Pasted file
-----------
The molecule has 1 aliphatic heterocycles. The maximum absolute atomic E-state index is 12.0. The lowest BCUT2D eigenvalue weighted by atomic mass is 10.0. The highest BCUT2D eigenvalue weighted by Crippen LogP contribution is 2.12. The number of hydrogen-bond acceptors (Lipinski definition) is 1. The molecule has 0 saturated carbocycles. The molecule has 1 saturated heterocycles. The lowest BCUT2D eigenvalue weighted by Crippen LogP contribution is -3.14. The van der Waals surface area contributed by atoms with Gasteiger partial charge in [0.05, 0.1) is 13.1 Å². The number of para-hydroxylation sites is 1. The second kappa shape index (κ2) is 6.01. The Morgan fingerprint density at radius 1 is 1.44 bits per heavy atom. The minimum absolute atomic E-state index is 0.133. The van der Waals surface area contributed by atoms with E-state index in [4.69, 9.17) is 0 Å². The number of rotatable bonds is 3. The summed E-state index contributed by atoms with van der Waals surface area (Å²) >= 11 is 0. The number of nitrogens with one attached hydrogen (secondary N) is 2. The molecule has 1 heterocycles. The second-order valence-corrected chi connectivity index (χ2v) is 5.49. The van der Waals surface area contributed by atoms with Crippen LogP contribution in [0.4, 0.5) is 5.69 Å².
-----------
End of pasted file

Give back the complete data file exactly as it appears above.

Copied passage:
The molecule has 1 aliphatic heterocycles. The maximum absolute atomic E-state index is 12.0. The lowest BCUT2D eigenvalue weighted by atomic mass is 10.0. The highest BCUT2D eigenvalue weighted by Crippen LogP contribution is 2.12. The number of hydrogen-bond acceptors (Lipinski definition) is 1. The molecule has 0 saturated carbocycles. The molecule has 1 saturated heterocycles. The lowest BCUT2D eigenvalue weighted by Crippen LogP contribution is -3.14. The van der Waals surface area contributed by atoms with Gasteiger partial charge in [0.05, 0.1) is 13.1 Å². The number of para-hydroxylation sites is 1. The second kappa shape index (κ2) is 6.01. The Morgan fingerprint density at radius 1 is 1.44 bits per heavy atom. The minimum absolute atomic E-state index is 0.133. The van der Waals surface area contributed by atoms with E-state index in [4.69, 9.17) is 0 Å². The number of rotatable bonds is 3. The summed E-state index contributed by atoms with van der Waals surface area (Å²) >= 11 is 0. The number of nitrogens with one attached hydrogen (secondary N) is 2. The molecule has 1 heterocycles. The second-order valence-corrected chi connectivity index (χ2v) is 5.49. The van der Waals surface area contributed by atoms with Crippen LogP contribution in [0.4, 0.5) is 5.69 Å².